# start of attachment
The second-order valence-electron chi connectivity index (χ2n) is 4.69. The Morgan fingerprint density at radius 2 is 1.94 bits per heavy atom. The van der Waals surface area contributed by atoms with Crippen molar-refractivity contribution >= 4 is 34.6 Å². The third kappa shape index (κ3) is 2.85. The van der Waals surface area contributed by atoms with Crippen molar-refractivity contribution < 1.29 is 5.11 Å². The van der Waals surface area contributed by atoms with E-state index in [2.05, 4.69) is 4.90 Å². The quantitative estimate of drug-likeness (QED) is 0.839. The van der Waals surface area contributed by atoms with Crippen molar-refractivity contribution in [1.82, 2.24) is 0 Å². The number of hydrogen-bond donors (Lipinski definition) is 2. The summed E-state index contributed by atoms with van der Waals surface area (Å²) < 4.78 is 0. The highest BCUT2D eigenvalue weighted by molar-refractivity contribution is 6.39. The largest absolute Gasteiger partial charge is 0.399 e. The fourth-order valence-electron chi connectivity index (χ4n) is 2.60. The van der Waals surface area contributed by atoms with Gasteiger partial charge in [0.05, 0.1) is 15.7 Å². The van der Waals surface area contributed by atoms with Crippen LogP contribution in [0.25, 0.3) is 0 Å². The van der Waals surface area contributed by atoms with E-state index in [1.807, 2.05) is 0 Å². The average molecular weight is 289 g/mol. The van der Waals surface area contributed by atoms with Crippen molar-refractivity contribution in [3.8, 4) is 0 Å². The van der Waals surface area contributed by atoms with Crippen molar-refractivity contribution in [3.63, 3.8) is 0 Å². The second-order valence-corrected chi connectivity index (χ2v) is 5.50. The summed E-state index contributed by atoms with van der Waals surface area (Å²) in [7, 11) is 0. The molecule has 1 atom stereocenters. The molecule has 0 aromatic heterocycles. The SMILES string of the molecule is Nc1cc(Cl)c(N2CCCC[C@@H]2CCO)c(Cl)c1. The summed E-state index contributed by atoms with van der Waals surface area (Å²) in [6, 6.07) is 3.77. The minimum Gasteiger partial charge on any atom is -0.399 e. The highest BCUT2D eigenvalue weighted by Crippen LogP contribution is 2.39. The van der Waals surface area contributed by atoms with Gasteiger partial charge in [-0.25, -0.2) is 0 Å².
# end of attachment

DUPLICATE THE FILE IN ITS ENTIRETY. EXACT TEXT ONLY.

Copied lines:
The second-order valence-electron chi connectivity index (χ2n) is 4.69. The Morgan fingerprint density at radius 2 is 1.94 bits per heavy atom. The van der Waals surface area contributed by atoms with Crippen molar-refractivity contribution >= 4 is 34.6 Å². The third kappa shape index (κ3) is 2.85. The van der Waals surface area contributed by atoms with Crippen molar-refractivity contribution < 1.29 is 5.11 Å². The van der Waals surface area contributed by atoms with E-state index in [2.05, 4.69) is 4.90 Å². The quantitative estimate of drug-likeness (QED) is 0.839. The van der Waals surface area contributed by atoms with Crippen molar-refractivity contribution in [1.82, 2.24) is 0 Å². The number of hydrogen-bond donors (Lipinski definition) is 2. The summed E-state index contributed by atoms with van der Waals surface area (Å²) < 4.78 is 0. The highest BCUT2D eigenvalue weighted by molar-refractivity contribution is 6.39. The largest absolute Gasteiger partial charge is 0.399 e. The fourth-order valence-electron chi connectivity index (χ4n) is 2.60. The van der Waals surface area contributed by atoms with Gasteiger partial charge in [0.05, 0.1) is 15.7 Å². The van der Waals surface area contributed by atoms with Crippen LogP contribution in [0.25, 0.3) is 0 Å². The van der Waals surface area contributed by atoms with E-state index in [1.807, 2.05) is 0 Å². The average molecular weight is 289 g/mol. The van der Waals surface area contributed by atoms with Crippen molar-refractivity contribution in [3.8, 4) is 0 Å². The van der Waals surface area contributed by atoms with Crippen molar-refractivity contribution in [3.63, 3.8) is 0 Å². The second-order valence-corrected chi connectivity index (χ2v) is 5.50. The summed E-state index contributed by atoms with van der Waals surface area (Å²) in [7, 11) is 0. The molecule has 1 atom stereocenters. The molecule has 0 aromatic heterocycles. The SMILES string of the molecule is Nc1cc(Cl)c(N2CCCC[C@@H]2CCO)c(Cl)c1. The summed E-state index contributed by atoms with van der Waals surface area (Å²) in [6, 6.07) is 3.77. The minimum Gasteiger partial charge on any atom is -0.399 e. The highest BCUT2D eigenvalue weighted by Crippen LogP contribution is 2.39. The van der Waals surface area contributed by atoms with Gasteiger partial charge in [-0.25, -0.2) is 0 Å².